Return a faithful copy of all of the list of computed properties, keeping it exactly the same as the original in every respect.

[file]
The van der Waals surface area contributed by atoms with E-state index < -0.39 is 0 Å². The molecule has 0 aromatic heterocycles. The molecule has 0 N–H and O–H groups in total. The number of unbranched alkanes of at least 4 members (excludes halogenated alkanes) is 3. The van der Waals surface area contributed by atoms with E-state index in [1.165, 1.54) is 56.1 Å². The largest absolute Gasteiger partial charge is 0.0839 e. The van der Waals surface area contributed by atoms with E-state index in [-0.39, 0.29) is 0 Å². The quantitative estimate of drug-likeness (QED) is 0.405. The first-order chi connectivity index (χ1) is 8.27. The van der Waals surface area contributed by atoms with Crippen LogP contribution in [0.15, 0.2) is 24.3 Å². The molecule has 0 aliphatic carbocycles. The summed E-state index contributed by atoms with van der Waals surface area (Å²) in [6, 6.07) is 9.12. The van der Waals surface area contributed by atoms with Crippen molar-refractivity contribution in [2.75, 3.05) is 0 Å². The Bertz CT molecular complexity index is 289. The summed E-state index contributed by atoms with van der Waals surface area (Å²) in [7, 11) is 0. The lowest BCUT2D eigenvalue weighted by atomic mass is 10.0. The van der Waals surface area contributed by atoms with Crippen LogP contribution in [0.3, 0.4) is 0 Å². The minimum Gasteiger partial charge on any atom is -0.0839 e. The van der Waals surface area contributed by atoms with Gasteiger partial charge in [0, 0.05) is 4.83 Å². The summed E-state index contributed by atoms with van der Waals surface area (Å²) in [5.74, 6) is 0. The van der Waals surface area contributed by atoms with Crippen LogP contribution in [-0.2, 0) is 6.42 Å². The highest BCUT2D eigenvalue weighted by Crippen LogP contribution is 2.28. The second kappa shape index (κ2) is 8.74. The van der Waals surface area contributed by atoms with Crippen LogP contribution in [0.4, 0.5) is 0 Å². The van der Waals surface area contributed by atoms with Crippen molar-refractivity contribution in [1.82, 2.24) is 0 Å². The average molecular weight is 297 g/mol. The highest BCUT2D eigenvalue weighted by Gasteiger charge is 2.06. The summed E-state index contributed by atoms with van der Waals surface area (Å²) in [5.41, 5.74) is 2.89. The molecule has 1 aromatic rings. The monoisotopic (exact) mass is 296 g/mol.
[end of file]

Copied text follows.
The van der Waals surface area contributed by atoms with E-state index < -0.39 is 0 Å². The molecule has 0 aromatic heterocycles. The molecule has 0 N–H and O–H groups in total. The number of unbranched alkanes of at least 4 members (excludes halogenated alkanes) is 3. The van der Waals surface area contributed by atoms with E-state index in [1.165, 1.54) is 56.1 Å². The largest absolute Gasteiger partial charge is 0.0839 e. The van der Waals surface area contributed by atoms with E-state index in [-0.39, 0.29) is 0 Å². The quantitative estimate of drug-likeness (QED) is 0.405. The first-order chi connectivity index (χ1) is 8.27. The van der Waals surface area contributed by atoms with Crippen LogP contribution in [0.15, 0.2) is 24.3 Å². The molecule has 0 aliphatic carbocycles. The summed E-state index contributed by atoms with van der Waals surface area (Å²) in [6, 6.07) is 9.12. The van der Waals surface area contributed by atoms with Crippen molar-refractivity contribution in [2.75, 3.05) is 0 Å². The Bertz CT molecular complexity index is 289. The summed E-state index contributed by atoms with van der Waals surface area (Å²) in [7, 11) is 0. The lowest BCUT2D eigenvalue weighted by atomic mass is 10.0. The van der Waals surface area contributed by atoms with Crippen LogP contribution in [0.3, 0.4) is 0 Å². The minimum Gasteiger partial charge on any atom is -0.0839 e. The van der Waals surface area contributed by atoms with Gasteiger partial charge in [0, 0.05) is 4.83 Å². The summed E-state index contributed by atoms with van der Waals surface area (Å²) in [5.74, 6) is 0. The van der Waals surface area contributed by atoms with Crippen LogP contribution in [-0.2, 0) is 6.42 Å². The highest BCUT2D eigenvalue weighted by Crippen LogP contribution is 2.28. The second kappa shape index (κ2) is 8.74. The van der Waals surface area contributed by atoms with Crippen LogP contribution in [0.4, 0.5) is 0 Å². The van der Waals surface area contributed by atoms with Crippen molar-refractivity contribution in [1.82, 2.24) is 0 Å². The average molecular weight is 297 g/mol. The highest BCUT2D eigenvalue weighted by Gasteiger charge is 2.06. The summed E-state index contributed by atoms with van der Waals surface area (Å²) in [5.41, 5.74) is 2.89. The molecule has 1 aromatic rings. The monoisotopic (exact) mass is 296 g/mol.